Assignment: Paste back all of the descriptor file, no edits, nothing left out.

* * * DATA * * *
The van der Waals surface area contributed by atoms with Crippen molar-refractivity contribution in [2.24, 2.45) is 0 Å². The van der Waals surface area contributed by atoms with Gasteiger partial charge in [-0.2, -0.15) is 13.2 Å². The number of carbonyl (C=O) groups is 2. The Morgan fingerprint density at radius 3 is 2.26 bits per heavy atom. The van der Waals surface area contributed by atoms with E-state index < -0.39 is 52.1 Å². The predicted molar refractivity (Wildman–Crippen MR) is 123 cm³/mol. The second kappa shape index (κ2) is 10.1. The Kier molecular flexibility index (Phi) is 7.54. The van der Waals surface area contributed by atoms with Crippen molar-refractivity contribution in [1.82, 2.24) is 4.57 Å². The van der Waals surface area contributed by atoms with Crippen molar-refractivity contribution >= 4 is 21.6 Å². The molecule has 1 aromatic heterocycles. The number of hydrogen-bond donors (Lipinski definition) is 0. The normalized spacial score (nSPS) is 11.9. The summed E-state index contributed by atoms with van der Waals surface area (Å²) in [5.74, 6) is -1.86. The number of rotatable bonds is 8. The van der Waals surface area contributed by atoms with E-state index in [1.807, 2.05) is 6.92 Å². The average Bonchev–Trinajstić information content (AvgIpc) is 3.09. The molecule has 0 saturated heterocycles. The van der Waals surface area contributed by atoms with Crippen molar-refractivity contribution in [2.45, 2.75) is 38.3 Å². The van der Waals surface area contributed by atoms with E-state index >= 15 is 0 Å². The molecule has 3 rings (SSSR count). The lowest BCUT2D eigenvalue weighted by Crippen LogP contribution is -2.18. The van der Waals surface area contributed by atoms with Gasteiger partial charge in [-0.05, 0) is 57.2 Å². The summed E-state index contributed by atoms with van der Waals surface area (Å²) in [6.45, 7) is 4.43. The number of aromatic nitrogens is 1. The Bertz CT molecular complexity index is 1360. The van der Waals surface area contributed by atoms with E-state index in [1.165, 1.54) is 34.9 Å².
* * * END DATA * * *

The van der Waals surface area contributed by atoms with Crippen molar-refractivity contribution in [2.24, 2.45) is 0 Å². The van der Waals surface area contributed by atoms with Gasteiger partial charge in [-0.2, -0.15) is 13.2 Å². The number of carbonyl (C=O) groups is 2. The Morgan fingerprint density at radius 3 is 2.26 bits per heavy atom. The van der Waals surface area contributed by atoms with E-state index < -0.39 is 52.1 Å². The predicted molar refractivity (Wildman–Crippen MR) is 123 cm³/mol. The second kappa shape index (κ2) is 10.1. The Kier molecular flexibility index (Phi) is 7.54. The van der Waals surface area contributed by atoms with Crippen molar-refractivity contribution in [1.82, 2.24) is 4.57 Å². The van der Waals surface area contributed by atoms with Crippen molar-refractivity contribution >= 4 is 21.6 Å². The molecule has 1 aromatic heterocycles. The number of hydrogen-bond donors (Lipinski definition) is 0. The normalized spacial score (nSPS) is 11.9. The summed E-state index contributed by atoms with van der Waals surface area (Å²) in [5.74, 6) is -1.86. The number of rotatable bonds is 8. The van der Waals surface area contributed by atoms with E-state index in [1.807, 2.05) is 6.92 Å². The average Bonchev–Trinajstić information content (AvgIpc) is 3.09. The molecule has 0 saturated heterocycles. The van der Waals surface area contributed by atoms with Crippen molar-refractivity contribution in [2.45, 2.75) is 38.3 Å². The van der Waals surface area contributed by atoms with E-state index >= 15 is 0 Å². The molecule has 3 rings (SSSR count). The lowest BCUT2D eigenvalue weighted by Crippen LogP contribution is -2.18. The van der Waals surface area contributed by atoms with Gasteiger partial charge in [-0.05, 0) is 57.2 Å². The summed E-state index contributed by atoms with van der Waals surface area (Å²) in [6.45, 7) is 4.43. The number of aromatic nitrogens is 1. The Bertz CT molecular complexity index is 1360. The van der Waals surface area contributed by atoms with E-state index in [1.165, 1.54) is 34.9 Å².